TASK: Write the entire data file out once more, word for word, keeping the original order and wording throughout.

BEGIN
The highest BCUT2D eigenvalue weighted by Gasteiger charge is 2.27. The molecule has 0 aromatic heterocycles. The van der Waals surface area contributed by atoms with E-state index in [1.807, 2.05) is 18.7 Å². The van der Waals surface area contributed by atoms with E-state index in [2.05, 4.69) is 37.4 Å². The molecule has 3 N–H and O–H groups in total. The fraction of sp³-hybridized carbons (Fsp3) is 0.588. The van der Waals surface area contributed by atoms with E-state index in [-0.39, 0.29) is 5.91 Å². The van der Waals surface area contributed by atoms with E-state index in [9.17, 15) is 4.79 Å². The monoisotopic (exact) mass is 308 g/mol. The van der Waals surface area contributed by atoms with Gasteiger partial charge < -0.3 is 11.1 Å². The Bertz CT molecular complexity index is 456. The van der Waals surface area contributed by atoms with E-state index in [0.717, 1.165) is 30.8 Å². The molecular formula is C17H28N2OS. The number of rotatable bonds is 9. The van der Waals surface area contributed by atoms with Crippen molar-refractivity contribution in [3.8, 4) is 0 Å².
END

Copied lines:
The highest BCUT2D eigenvalue weighted by Gasteiger charge is 2.27. The molecule has 0 aromatic heterocycles. The van der Waals surface area contributed by atoms with E-state index in [1.807, 2.05) is 18.7 Å². The van der Waals surface area contributed by atoms with E-state index in [2.05, 4.69) is 37.4 Å². The molecule has 3 N–H and O–H groups in total. The fraction of sp³-hybridized carbons (Fsp3) is 0.588. The van der Waals surface area contributed by atoms with E-state index in [-0.39, 0.29) is 5.91 Å². The van der Waals surface area contributed by atoms with E-state index in [9.17, 15) is 4.79 Å². The monoisotopic (exact) mass is 308 g/mol. The van der Waals surface area contributed by atoms with Gasteiger partial charge < -0.3 is 11.1 Å². The Bertz CT molecular complexity index is 456. The van der Waals surface area contributed by atoms with E-state index in [0.717, 1.165) is 30.8 Å². The molecular formula is C17H28N2OS. The number of rotatable bonds is 9. The van der Waals surface area contributed by atoms with Crippen molar-refractivity contribution in [3.8, 4) is 0 Å².